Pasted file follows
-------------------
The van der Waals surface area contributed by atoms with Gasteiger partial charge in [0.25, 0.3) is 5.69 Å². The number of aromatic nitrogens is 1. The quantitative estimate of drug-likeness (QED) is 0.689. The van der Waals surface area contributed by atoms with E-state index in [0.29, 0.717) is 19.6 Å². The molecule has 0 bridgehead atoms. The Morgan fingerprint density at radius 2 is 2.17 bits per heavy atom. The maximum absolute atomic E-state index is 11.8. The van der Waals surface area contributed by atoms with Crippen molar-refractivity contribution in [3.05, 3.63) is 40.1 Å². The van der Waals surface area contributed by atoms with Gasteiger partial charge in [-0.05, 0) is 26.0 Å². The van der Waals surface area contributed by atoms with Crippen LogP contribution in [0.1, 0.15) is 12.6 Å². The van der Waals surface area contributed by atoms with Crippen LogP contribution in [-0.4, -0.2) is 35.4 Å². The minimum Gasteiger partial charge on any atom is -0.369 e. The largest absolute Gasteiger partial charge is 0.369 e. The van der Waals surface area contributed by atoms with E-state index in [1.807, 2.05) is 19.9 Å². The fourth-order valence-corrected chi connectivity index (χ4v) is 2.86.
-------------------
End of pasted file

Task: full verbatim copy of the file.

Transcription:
The van der Waals surface area contributed by atoms with Gasteiger partial charge in [0.25, 0.3) is 5.69 Å². The number of aromatic nitrogens is 1. The quantitative estimate of drug-likeness (QED) is 0.689. The van der Waals surface area contributed by atoms with E-state index in [0.29, 0.717) is 19.6 Å². The molecule has 0 bridgehead atoms. The Morgan fingerprint density at radius 2 is 2.17 bits per heavy atom. The maximum absolute atomic E-state index is 11.8. The van der Waals surface area contributed by atoms with Crippen molar-refractivity contribution in [3.05, 3.63) is 40.1 Å². The van der Waals surface area contributed by atoms with Gasteiger partial charge in [-0.05, 0) is 26.0 Å². The van der Waals surface area contributed by atoms with Crippen LogP contribution in [0.1, 0.15) is 12.6 Å². The van der Waals surface area contributed by atoms with Crippen LogP contribution in [-0.4, -0.2) is 35.4 Å². The minimum Gasteiger partial charge on any atom is -0.369 e. The largest absolute Gasteiger partial charge is 0.369 e. The van der Waals surface area contributed by atoms with E-state index in [1.807, 2.05) is 19.9 Å². The fourth-order valence-corrected chi connectivity index (χ4v) is 2.86.